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Native Indian Lore
The Rain, the Rain, The Rain


“Wow! Look Grams! The water is up to the bottom of the bridge.”

One of the grandchildren was interested in the rushing, moving water beneath us.

“I know it. Reminds me of the year your Aunt was born. Grampa was trying to work in the hay fields and it did rain every day, I believe. The old ranch house was almost as cold as winter time those days. Sometimes I had to find a warm comforter to keep warm.”

In the back of my mind I’m reflecting on the mystery of the ways of the rain band who were Mother’s people. Every battle to make her comfortable these days was like a small skirmish leading up to what we knew was the decisive engagement involving life we soon would all have to rally ‘round.

The elements almost felt like they were in league with our heaviness of heart as we answered Mother’s same questions over and over while her memory is now slipping so slowly away from her. On one visit to the hospital with her pneumonia the staff was bewildered as she returned to her original language and spoke Ponca to them. A Native American boy told her in Ponca, “Be patient Gramma, those little helpers will be with you soon.” We wondered if he meant the nurses or something else but, at any rate,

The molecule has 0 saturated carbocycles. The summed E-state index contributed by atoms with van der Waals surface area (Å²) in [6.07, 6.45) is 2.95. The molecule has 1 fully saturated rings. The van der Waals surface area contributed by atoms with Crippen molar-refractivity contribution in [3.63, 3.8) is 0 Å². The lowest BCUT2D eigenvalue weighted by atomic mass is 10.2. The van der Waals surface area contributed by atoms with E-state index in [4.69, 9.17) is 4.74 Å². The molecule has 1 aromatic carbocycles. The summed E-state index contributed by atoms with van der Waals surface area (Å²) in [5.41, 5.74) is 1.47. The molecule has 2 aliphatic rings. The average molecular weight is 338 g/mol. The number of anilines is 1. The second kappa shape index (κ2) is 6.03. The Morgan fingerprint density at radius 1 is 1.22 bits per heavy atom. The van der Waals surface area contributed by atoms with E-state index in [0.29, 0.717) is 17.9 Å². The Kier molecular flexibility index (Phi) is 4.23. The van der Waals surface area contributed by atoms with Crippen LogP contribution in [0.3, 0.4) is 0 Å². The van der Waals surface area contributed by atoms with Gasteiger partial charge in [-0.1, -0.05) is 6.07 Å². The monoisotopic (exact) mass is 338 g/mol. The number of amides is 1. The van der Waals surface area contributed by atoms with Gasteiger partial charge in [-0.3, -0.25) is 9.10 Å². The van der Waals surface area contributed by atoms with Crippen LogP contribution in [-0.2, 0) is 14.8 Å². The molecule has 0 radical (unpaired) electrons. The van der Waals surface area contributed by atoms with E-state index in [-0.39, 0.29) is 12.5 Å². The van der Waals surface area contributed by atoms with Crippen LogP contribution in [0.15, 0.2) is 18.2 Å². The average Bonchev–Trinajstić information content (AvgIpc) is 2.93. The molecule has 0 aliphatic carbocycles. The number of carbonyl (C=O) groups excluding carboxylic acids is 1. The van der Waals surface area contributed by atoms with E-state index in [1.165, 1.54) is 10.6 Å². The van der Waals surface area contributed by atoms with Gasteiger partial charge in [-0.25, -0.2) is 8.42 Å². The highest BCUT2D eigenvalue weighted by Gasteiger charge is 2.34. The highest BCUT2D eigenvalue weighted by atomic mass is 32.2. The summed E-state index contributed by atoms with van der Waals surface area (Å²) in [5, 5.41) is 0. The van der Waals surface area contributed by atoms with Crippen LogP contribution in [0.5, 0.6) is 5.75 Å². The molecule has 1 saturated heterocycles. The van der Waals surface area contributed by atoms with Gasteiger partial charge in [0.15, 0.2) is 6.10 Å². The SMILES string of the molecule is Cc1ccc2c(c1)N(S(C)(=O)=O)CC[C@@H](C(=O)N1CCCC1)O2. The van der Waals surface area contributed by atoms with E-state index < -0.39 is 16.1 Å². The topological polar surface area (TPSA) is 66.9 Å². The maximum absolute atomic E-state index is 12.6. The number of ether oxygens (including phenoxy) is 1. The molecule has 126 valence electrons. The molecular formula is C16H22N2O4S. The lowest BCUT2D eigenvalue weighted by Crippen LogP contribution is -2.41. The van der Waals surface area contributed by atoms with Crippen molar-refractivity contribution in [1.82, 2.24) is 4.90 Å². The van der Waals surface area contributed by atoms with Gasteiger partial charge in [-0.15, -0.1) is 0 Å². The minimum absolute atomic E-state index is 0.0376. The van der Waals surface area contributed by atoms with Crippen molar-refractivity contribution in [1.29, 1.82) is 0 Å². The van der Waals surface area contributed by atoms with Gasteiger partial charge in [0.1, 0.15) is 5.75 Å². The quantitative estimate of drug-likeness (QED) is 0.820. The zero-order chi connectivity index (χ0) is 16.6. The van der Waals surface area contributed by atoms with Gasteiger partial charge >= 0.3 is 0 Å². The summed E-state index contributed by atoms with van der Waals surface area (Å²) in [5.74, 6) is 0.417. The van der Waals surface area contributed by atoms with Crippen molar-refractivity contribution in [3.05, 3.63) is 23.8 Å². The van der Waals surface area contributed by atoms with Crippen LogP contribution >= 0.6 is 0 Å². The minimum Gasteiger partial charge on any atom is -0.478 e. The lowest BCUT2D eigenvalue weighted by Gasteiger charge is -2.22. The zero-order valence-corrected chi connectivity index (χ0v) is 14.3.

Gramma seemed soothed with his words.

We, taxi-her, back and forth, between children to satisfy her wish to remain the eternal nomad she has always been. The grandchild and great-grandchildren stand at a distance to observe with questioning looks. Those who are the most intelligent are obviously disturbed and have to be worked through their depression.

“Just watch, son! Watch and learn because one day this is how you will have to take care of me!” This lightens the heaviness of the situation for them and they are okay with it.

My own lack of being able to speak Ponca is only a bit of an issue.

“Shay Ah’ Mah! Monska Ah Dee” Dee.” Mother tells me.

“No, I don’t need any money, Mother.” I respond.

“No! No! You give your brother some gas money.” I had to smile, I knew he didn’t need it, but I reached in my pocket and handed him a 20.

“I don’t need that.” He looked at me in a questioning way which told me he didn't understand Ponca either.

“Hush and take it,” I whispered. “Give it back later if you must.”

A lesson is here, someplace. I just don’t know what it is. I think it has to-do with respecting my brother, but I’m not sure.

“I need to get out of the rain. I’ll see you later, Mom!”

“Okay.” She waves her delicate hand just as I have seen so many of her people do. It’s a flipping, halting motion from the wrist without moving their fingers and for only two or three times. Even these small ways speak of reserved, quiet ways. I saw her wipe the rain drops off her hand almost lovingly as she pulled it inside the car.


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